Last week, I bought a homeless bloke and his dog some food.
I'd previously seen them both around town but that day, the beautiful 10-year-old dog looked particularly unhappy. So I wandered over and let bossy Shazzy loose: had the dog eaten today (yes), had she had her shots (not sure), did he look after her (yes) and where were they going to sleep that night (in a hostel). I offered to buy them both something hot from the nearby chippie and as the guy chowed down on a greasy sausage, he told me all about his demons, his addiction to Class As and his struggle to be shot of both.
The sub-text of this story is that any of us could quite easily have taken a wrong turn and ended up with this guy's back-story. I'm outrageously thankful that my addiction is not to drugs, alcohol or gambling but, rather more innocently, to vast amounts of Christmas mince pies.
At this time of the year, most people are obsessed with spending stupid amounts of money on stuff no-one really wants or needs, getting lairy and channelling their inner slappers at the office party, or wondering how they'll survive spending time with their families. Yet my head is filled only with thoughts of inhaling enough mince pies to feed my serious addiction.
Perhaps its the frighteningly high sugar-to-butter ratio, or maybe it's the chunks of glossy dark fruit and occasional guest appearance of brandy or orange zest. Whatever the reason, these small, rich and sweet morsels of mouth happiness fit neatly into all sorts of gaps. The obvious one is as a welcome gift for Santa, but they're also the ideal accompaniment for present wrapping sessions, killer hangovers, to enliven the tenth cuppa of the day, or for comfort-eating after 48 fraught hours in a house that isn't your own.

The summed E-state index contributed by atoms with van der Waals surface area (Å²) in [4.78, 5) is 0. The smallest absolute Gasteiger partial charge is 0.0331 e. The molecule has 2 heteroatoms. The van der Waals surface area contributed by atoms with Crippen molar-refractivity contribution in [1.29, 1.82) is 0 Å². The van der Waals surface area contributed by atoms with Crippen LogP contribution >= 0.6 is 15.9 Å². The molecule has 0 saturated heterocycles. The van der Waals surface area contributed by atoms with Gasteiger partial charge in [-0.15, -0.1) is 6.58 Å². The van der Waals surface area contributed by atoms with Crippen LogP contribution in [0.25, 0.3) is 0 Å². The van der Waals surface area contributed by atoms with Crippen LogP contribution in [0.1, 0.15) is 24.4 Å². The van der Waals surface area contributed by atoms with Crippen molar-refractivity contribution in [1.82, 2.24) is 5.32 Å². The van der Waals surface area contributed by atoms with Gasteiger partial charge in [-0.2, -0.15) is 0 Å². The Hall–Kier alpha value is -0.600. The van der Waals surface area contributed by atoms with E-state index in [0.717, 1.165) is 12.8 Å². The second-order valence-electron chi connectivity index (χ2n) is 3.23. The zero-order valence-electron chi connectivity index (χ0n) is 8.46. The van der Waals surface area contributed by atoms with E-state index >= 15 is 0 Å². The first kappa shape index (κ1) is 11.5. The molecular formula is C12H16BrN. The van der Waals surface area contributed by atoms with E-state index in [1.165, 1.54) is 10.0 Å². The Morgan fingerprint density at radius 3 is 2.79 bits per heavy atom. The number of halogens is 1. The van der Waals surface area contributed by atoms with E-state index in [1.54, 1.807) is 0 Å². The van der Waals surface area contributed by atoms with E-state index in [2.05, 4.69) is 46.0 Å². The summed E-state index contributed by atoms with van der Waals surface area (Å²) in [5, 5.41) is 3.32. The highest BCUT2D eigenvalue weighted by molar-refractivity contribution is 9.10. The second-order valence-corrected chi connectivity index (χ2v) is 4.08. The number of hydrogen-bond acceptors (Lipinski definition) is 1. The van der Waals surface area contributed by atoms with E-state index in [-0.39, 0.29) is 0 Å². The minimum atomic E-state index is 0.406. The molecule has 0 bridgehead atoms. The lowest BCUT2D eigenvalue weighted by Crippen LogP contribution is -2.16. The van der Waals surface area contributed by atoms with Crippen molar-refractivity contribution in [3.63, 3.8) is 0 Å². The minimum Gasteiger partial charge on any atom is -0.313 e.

Apparently, mince pies were originally filled with meat, such as lamb, rather than a dried fruit mix as they are today. They were first made in an oval shape to represent the manger that Jesus slept in as a baby, with the top representing his swaddling clothes. Legend also has it that Queen Victoria would only have sex if she had a couple of mince pies first (actually, I made that last bit up. My mind tends to wander between pies).
One custom that isn't fabricated – and of which I completely approve – comes from the Middle Ages where it was believed that consuming a mince pie every day from Christmas to Twelfth Night (6th January) would promise happiness for the next 12 months.
Yesterday a guy in Sainsbury's convinced me to buy 12 mince pies for the incredible price of two quid (wages may be shite over here but groceries are ridiculously cheap). And no, they weren't dried up hunks of rubbish either – they were deep, crumbly and everything a good pie should be. Just over 24 hours later, only one box remains.
If I'm not careful, my Size Eight licence may soon be revoked.